Volunteer Eric Watkiss and project manager of the Saving Amy Project which aims to restore a original WW2 Airspeed Oxford Trainer aircraft in memorial to Amy Johnson tells us about one of the skills he has learnt whilst this project has progressed.
When we started to assess the damage to the airspeed oxford components we discovered that some of the components needed replacement or repair and as there were no replacements available at the time repair was the only option.
So not to be detered by this Eric investigated how replacement parts could be manufactured.
One option was to learn the skill of Sandcasting replacement parts with the use of a specialist sand and molten waste aluminium.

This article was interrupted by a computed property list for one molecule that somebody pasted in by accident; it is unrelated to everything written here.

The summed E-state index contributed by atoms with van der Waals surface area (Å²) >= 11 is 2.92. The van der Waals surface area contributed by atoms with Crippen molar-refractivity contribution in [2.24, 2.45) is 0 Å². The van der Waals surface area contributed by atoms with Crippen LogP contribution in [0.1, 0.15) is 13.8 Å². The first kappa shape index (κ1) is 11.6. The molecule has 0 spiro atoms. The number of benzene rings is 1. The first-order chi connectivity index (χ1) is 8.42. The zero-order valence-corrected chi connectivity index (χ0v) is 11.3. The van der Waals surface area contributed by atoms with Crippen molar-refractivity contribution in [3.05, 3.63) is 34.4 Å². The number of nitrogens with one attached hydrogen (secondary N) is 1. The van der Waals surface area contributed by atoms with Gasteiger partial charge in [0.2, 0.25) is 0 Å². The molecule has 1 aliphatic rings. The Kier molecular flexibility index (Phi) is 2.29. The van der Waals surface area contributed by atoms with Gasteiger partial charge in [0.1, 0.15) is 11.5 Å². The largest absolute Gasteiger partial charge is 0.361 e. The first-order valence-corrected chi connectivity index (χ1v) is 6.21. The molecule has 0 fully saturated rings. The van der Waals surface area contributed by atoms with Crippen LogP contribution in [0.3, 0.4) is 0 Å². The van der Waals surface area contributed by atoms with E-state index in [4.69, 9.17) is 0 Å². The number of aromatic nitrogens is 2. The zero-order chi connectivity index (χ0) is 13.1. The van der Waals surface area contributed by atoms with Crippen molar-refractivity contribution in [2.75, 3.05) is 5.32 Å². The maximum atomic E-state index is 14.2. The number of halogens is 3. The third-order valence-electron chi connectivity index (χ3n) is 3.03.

Eric picked up the rudimentary information of how to sand cast aluminium items from social media forums and set about producing a number of trial pieces before attempting to produce the parts required.
The first major component that required attentions was one of the two Cockpit Control Yokes, which had a missing horn or handgrip.
Eric took a casting from the other intact control yoke and successfully cast and fitted the new grip section to the damaged yoke.
This lead on to the casting of other components that were missing or damaged beyond use such as Instrument panel attachment points, Brake levers, Control Column Spigots, bellcrank lever assemblies, Spitfire Flap levers and windscreen opening wheels and ME109 Control Grips. (All not serviceable for flight he adds but suitable for ground display items).
Eric was then approached with some waste alloy material from a Vulcan Bomber, which was scrapped at Blackpool airport to see if he could cast a miniature Vulcan from this material as a keepsake for a former Vulcan ground crew member which was duly presented to him on his 80th birthday